• Net income for the quarter was $481 million, compared to $415 million in Q3 2022.
  • Third quarter year-to-date total annuity sales decreased 30% compared with the same period in 2022, driven by lower fixed deferred annuities. Annuity sales increased 5% sequentially, driven by higher Shield Level annuity sales.
  • The Life segment had an adjusted loss of $73 million in the current quarter, compared with an adjusted loss of $34 million in the third quarter of 2022 and adjusted earnings of $15 million in the second quarter of 2023.
  • Adjusted earnings in the Run-off segment were $95 million in the current quarter, compared with an adjusted loss of $16 million in the third quarter of 2022 and an adjusted loss of $16 million in the second quarter of 2023.
  • Adjusted net investment income was $1.23 billion which increased $327 million on a quarter-over-quarter basis and $8 million on a sequential basis, primarily driven by alternative investment income, asset growth and higher interest rates.
  • Statutory combined total adjusted capital (TAC) decreased to approximately $7.3 billion, primarily driven by the impact of the interest rate environment in the third quarter, along with a reduction in admitted deferred tax assets.

BHF- adjusted earnings comparison

Source: BHF (Investor Presentation)

Bottom Line

Brighthouse Financial is caught in a scenario where higher interest rates on bank deposits and treasuries mean retirees have other attractive options beyond annuities and this can be seen in the drop in revenue in the annuities division of the company. On the other hand, the company’s investments are also benefiting from the strong market rally this year and higher rates on fixed income assets. Despite the drop in annuities revenue, earnings are much stronger and this might be the reason management feels bullish about the company.

In addition to share repurchases and insiders not selling their shares, it was good to see that an external institutional investor like Greenlight Capital increased its stake in the company. I look forward to learning more about the company and its drivers for growth before deciding to commit any capital to it.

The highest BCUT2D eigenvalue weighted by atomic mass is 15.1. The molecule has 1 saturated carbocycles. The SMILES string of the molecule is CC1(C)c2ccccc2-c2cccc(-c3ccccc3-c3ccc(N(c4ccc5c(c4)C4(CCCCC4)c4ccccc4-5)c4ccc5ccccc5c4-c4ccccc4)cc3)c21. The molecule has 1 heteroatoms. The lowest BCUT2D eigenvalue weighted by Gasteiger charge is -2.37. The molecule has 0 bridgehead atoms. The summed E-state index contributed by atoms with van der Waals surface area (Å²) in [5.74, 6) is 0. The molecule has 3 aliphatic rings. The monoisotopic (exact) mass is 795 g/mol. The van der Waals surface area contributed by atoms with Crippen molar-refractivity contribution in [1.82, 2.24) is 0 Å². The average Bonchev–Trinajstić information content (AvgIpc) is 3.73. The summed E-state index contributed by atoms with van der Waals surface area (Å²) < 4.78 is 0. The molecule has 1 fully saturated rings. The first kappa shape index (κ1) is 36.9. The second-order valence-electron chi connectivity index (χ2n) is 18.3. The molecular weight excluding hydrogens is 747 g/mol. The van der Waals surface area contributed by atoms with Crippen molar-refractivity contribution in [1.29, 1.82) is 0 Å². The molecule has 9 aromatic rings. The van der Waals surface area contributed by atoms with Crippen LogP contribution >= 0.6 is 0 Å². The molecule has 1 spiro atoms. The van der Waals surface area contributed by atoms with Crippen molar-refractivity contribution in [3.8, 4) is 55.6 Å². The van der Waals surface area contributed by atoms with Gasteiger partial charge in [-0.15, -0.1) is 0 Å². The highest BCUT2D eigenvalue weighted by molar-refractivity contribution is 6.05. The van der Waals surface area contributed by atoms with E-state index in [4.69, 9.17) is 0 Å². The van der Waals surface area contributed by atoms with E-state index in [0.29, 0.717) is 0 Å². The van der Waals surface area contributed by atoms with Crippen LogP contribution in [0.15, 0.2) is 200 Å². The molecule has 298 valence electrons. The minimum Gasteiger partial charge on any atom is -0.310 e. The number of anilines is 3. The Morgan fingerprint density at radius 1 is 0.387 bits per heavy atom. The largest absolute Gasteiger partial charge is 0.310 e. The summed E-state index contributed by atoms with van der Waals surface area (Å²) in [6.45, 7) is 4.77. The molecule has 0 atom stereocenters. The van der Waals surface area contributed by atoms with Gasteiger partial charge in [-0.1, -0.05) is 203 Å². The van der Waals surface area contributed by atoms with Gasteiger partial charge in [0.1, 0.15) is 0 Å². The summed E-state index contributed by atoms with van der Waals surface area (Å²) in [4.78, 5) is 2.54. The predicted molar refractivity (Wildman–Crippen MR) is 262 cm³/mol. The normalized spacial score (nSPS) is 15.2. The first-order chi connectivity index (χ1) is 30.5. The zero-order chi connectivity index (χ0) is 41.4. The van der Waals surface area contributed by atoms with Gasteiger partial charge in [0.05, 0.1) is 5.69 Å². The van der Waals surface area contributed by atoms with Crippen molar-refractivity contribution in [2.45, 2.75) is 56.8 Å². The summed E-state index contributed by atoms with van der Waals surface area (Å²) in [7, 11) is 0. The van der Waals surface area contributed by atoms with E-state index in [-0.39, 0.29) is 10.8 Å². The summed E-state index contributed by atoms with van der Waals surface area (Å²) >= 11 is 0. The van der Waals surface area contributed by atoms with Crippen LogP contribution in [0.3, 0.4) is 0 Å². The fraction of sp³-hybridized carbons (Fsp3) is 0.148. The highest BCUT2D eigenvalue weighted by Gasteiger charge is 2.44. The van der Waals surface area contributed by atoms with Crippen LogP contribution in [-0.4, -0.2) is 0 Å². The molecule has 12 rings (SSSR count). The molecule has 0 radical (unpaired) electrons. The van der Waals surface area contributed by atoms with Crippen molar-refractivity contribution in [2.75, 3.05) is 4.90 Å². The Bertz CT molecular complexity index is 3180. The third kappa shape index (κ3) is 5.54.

Welcome to edition 84 of Buyback Wednesdays, a monthly series that tracks the top stock buyback announcements during the prior month. The companies in the list below are the ones that announced the most significant buybacks as a percentage of their market caps. They are not the largest buybacks in absolute dollar terms. A word of caution. Some of these companies could be low-volume small-cap or micro-cap stocks with a market cap below $2 billion.

As third-quarter earnings reports came in, the number of buyback announcements has increased significantly. One hundred and forty companies declared buybacks this month, compared to fifty-five in the previous month.

Top 5 Stock Buyback Announcements 

1. Presidio Property Trust, Inc. (SQFT): $0.92

On November 17, 2023, the Board of Directors of this diversified REIT approved a new $6 million share repurchase program, equal to around 87% of its market cap at announcement.

Market Cap: $10.93MAvg. Daily Volume (30 days): 52,970Revenue (TTM): $17.63M
Net Income Margin (TTM): 107.49%ROE (TTM): 35.48% Net Debt: $98.43M
P/E: 0.63Forward P/E: N/AEV/EBITDA (TTM): 26.64

2. Expedia Group, Inc.  (EXPE): $138.40

 On November 2, 2023, the Board of Directors of this online travel company authorized an additional $5 billion stock repurchase program, equal to around 37% of its market cap at announcement.

Market Cap: $19.22BAvg. Daily Volume (30 days): 3,013,650Revenue (TTM): $12.57B
Net Income Margin (TTM): 6.70%ROE (TTM): 21.9% Net Debt: $987M
P/E: 25.62Forward P/E: 25.16EV/EBITDA (TTM): 13.61

3. Aware, Inc. (AWRE): $1.62

On November 30, 2023, the Board of Directors of this authentication company approved an additional $10 million stock repurchase program, equal to around 29% of its market cap at announcement.

Market Cap: $34.01MAvg. Daily Volume (30 days): 39,753Revenue (TTM): $17.93M
Net Income Margin (TTM): -26.94%ROE (TTM): -12% Net Cash: $22.99M
P/E: N/AForward P/E: N/AEV/EBITDA (TTM): -2.01

4. General Motors Company (GM): $32.68

On November 29, 2023, the Board of Directors of this automobile company announced that it had entered into a new $10 billion accelerated stock repurchase agreement. This represents around 25% of its market cap at announcement.

Market Cap: $44.75BAvg. Daily Volume (30 days): 23,294,028Revenue (TTM): $171.97B
Net Income Margin (TTM): 5.83%ROE (TTM): 13.27% Net Debt: $91.23B
P/E: 4.65Forward P/E: 4.83EV/EBITDA (TTM): 8.41

5. Brighthouse Financial, Inc. (BHF): $52.34

On November 16, 2023, the Board of Directors of this annuity and life insurance provider announced that it has approved an additional share repurchase program for up to $750 million, equal to around 24% of its market cap at announcement.

Market Cap: $3.36BAvg. Daily Volume (30 days): 338,073Revenue (TTM): $4.19B
Net Income Margin (TTM): -93.93%ROE (TTM): -78.46% Net Debt: $6.74B
P/E: N/AForward P/E: N/APrice/Tang.Book: 0.83